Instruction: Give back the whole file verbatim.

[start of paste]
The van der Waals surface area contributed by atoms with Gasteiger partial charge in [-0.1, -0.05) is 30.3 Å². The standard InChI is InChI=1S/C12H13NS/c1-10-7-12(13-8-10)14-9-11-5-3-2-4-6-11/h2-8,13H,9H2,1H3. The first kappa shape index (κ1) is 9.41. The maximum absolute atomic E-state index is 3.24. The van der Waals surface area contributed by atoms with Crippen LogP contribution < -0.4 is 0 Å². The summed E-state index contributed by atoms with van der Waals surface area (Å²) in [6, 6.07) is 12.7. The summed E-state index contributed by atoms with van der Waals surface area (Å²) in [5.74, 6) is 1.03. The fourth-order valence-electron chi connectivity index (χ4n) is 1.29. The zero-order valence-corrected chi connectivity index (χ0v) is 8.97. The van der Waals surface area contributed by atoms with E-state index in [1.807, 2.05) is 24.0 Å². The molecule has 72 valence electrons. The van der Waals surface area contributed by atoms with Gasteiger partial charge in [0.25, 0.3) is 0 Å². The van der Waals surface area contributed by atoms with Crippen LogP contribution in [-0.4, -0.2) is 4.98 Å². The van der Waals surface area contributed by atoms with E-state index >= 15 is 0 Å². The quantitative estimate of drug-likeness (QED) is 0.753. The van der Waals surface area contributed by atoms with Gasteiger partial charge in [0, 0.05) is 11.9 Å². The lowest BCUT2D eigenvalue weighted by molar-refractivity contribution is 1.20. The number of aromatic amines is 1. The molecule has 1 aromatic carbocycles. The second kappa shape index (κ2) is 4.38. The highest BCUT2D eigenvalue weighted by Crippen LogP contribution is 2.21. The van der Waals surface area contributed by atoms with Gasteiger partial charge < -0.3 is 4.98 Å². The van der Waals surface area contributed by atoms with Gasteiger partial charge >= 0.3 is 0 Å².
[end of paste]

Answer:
The van der Waals surface area contributed by atoms with Gasteiger partial charge in [-0.1, -0.05) is 30.3 Å². The standard InChI is InChI=1S/C12H13NS/c1-10-7-12(13-8-10)14-9-11-5-3-2-4-6-11/h2-8,13H,9H2,1H3. The first kappa shape index (κ1) is 9.41. The maximum absolute atomic E-state index is 3.24. The van der Waals surface area contributed by atoms with Crippen LogP contribution < -0.4 is 0 Å². The summed E-state index contributed by atoms with van der Waals surface area (Å²) in [6, 6.07) is 12.7. The summed E-state index contributed by atoms with van der Waals surface area (Å²) in [5.74, 6) is 1.03. The fourth-order valence-electron chi connectivity index (χ4n) is 1.29. The zero-order valence-corrected chi connectivity index (χ0v) is 8.97. The van der Waals surface area contributed by atoms with E-state index in [1.807, 2.05) is 24.0 Å². The molecule has 72 valence electrons. The van der Waals surface area contributed by atoms with Gasteiger partial charge in [0.25, 0.3) is 0 Å². The van der Waals surface area contributed by atoms with Crippen LogP contribution in [-0.4, -0.2) is 4.98 Å². The van der Waals surface area contributed by atoms with E-state index >= 15 is 0 Å². The quantitative estimate of drug-likeness (QED) is 0.753. The van der Waals surface area contributed by atoms with Gasteiger partial charge in [0, 0.05) is 11.9 Å². The lowest BCUT2D eigenvalue weighted by molar-refractivity contribution is 1.20. The number of aromatic amines is 1. The molecule has 1 aromatic carbocycles. The second kappa shape index (κ2) is 4.38. The highest BCUT2D eigenvalue weighted by Crippen LogP contribution is 2.21. The van der Waals surface area contributed by atoms with Gasteiger partial charge < -0.3 is 4.98 Å². The van der Waals surface area contributed by atoms with Gasteiger partial charge >= 0.3 is 0 Å².